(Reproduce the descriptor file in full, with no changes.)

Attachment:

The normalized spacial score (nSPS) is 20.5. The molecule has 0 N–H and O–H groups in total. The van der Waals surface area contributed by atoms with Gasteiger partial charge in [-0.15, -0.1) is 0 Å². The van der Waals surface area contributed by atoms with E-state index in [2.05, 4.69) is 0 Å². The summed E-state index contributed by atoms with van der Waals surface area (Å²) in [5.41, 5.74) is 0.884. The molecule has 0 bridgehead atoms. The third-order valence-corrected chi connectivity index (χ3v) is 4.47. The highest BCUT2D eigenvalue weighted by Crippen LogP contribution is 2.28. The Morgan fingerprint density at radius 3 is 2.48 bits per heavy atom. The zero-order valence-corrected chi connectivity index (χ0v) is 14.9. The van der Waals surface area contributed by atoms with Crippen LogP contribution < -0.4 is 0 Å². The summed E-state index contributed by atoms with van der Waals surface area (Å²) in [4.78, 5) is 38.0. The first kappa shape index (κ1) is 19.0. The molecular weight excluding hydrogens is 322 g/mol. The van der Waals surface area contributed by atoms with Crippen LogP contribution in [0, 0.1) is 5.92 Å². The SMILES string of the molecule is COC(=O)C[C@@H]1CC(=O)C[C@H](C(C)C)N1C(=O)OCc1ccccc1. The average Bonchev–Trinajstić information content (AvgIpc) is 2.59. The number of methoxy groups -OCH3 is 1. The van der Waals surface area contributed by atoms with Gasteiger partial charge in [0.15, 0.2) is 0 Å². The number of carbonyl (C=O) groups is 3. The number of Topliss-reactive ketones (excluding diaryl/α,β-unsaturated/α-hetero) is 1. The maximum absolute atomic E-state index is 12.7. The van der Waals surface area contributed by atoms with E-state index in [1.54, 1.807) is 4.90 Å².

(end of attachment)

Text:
The normalized spacial score (nSPS) is 20.5. The molecule has 0 N–H and O–H groups in total. The van der Waals surface area contributed by atoms with Gasteiger partial charge in [-0.15, -0.1) is 0 Å². The van der Waals surface area contributed by atoms with E-state index in [2.05, 4.69) is 0 Å². The summed E-state index contributed by atoms with van der Waals surface area (Å²) in [5.41, 5.74) is 0.884. The molecule has 0 bridgehead atoms. The third-order valence-corrected chi connectivity index (χ3v) is 4.47. The highest BCUT2D eigenvalue weighted by Crippen LogP contribution is 2.28. The Morgan fingerprint density at radius 3 is 2.48 bits per heavy atom. The zero-order valence-corrected chi connectivity index (χ0v) is 14.9. The van der Waals surface area contributed by atoms with Crippen LogP contribution < -0.4 is 0 Å². The summed E-state index contributed by atoms with van der Waals surface area (Å²) in [4.78, 5) is 38.0. The first kappa shape index (κ1) is 19.0. The molecular weight excluding hydrogens is 322 g/mol. The van der Waals surface area contributed by atoms with Crippen LogP contribution in [0, 0.1) is 5.92 Å². The SMILES string of the molecule is COC(=O)C[C@@H]1CC(=O)C[C@H](C(C)C)N1C(=O)OCc1ccccc1. The average Bonchev–Trinajstić information content (AvgIpc) is 2.59. The number of methoxy groups -OCH3 is 1. The van der Waals surface area contributed by atoms with Gasteiger partial charge in [0.15, 0.2) is 0 Å². The number of carbonyl (C=O) groups is 3. The number of Topliss-reactive ketones (excluding diaryl/α,β-unsaturated/α-hetero) is 1. The maximum absolute atomic E-state index is 12.7. The van der Waals surface area contributed by atoms with E-state index in [1.54, 1.807) is 4.90 Å².